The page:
Take the 2-minute tour ×
Personal Productivity Stack Exchange is a question and answer site for people wanting to improve their personal productivity. It's 100% free, no registration required.

This question already has an answer here:

I am an MS student and I also have a part time job. I am facing the same producticity problem that has bothered me during my Bsc.

As to organization, I have a calendar on my desktop showing important events like exam\homework and the rest of the studies related tasks I keep in my head because there are not too many of them (although they are very time consuming e.g. reading chapters XYZ from book W)

Getting a degree in general is quite a burden and demands mastering complex concepts daily. This may be enhancing my productivity problem. What happens can be descriped in the following steps:

  1. I have a set of tasks to complete with various deadlines (homework, study material etc.).
  2. Before time pressures me I tend to lose focus. Then I end up doing something more attractive like watch a movie\series.
  3. Once I've had one "portion" of fun (say an episode of some series), I can't force myself to make the shift towards studying. The task at hand seems so complex or even scary, especially compared to the immediate satisfaction received by watching the episode.
  4. I end up having more portions of fun with little or no studying at all.
  5. Time begins to pressure as I've wasted days that were initially planned for task completion.
  6. Deadlines get very close. I am then forced to engage the tasks.
  7. I work under a lot of pressure, with little sleep and the outcome is not as good as I would've liked in the best case. (low exam score, pulled an all-nighter to manage the h.w. deadline etc.)

This has happend to me over and over again for as long as I remember myself. Even when the outcome is destructive(and it often is) it does not prevent the situation from happening the next time. Juggling studies with a job makes deadlines much shorter so I feel pressured much sooner but the whole process still happens.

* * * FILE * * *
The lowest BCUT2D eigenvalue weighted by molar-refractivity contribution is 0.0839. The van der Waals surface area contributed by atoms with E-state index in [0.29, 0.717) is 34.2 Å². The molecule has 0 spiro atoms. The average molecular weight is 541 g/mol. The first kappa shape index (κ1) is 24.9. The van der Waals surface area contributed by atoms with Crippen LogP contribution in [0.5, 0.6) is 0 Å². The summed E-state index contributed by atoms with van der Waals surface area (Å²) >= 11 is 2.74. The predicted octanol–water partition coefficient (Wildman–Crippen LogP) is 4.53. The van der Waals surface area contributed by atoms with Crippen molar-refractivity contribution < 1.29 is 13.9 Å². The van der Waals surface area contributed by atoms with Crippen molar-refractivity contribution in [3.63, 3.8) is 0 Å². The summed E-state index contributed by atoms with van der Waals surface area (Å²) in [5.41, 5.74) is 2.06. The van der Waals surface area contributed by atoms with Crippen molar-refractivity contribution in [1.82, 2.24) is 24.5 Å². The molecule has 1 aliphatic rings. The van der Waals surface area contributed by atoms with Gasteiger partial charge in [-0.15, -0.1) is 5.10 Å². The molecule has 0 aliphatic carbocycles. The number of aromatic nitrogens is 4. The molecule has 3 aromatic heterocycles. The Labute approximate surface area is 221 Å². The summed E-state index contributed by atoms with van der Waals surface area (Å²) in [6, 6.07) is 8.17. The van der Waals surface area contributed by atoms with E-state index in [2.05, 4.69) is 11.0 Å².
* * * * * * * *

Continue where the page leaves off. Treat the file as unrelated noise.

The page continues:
I would love some advice.

share|improve this question

marked as duplicate by Dennis S., Gruber, Jan Doggen, 0x6d64, Rory Alsop Jun 18 at 22:58

This question has been asked before and already has an answer. If those answers do not fully address your question, please ask a new question.

3  
You've described procrastination. There are already several Q&A on procrastination: see here and here. –  Mei Dec 30 '11 at 19:52

2 Answers 2

Once I've had one "portion" of fun (say an episode of some series), I can't force myself to make the shift towards studying. The task at hand seems so complex or even scary, especially compared to the immediate satisfaction received by watching the episode.

I (as many many others) have had the exact same problem. What works for me is to start with something small and well defined, such as reading a a few pages of a relevant chapter. Don't think "Learn chapter 12-23", think "Read the first 5 pages of chapter 12". Reward yourself after accomplishing the task. Repeat.

share|improve this answer

David Allen talks about this phenomenon at length in GTD; it's one of the central themes of his book, which you should read to see if you thing would help (or at least peruse the questions on this site.

But the tl;dr is that "tasks" seem daunting when they're insufficiently decomposed. What you really probably have are a set of projects full of lots of little, not scary tasks.

Try breaking one "task" down into the real tasks and see if you can gin up the motivation to do one of those things that you're in the right place and have the right energy to accomplish. Little successes breed motivation and confidence.

share|improve this answer

Not the answer you're looking for? Browse other questions tagged or ask your own question.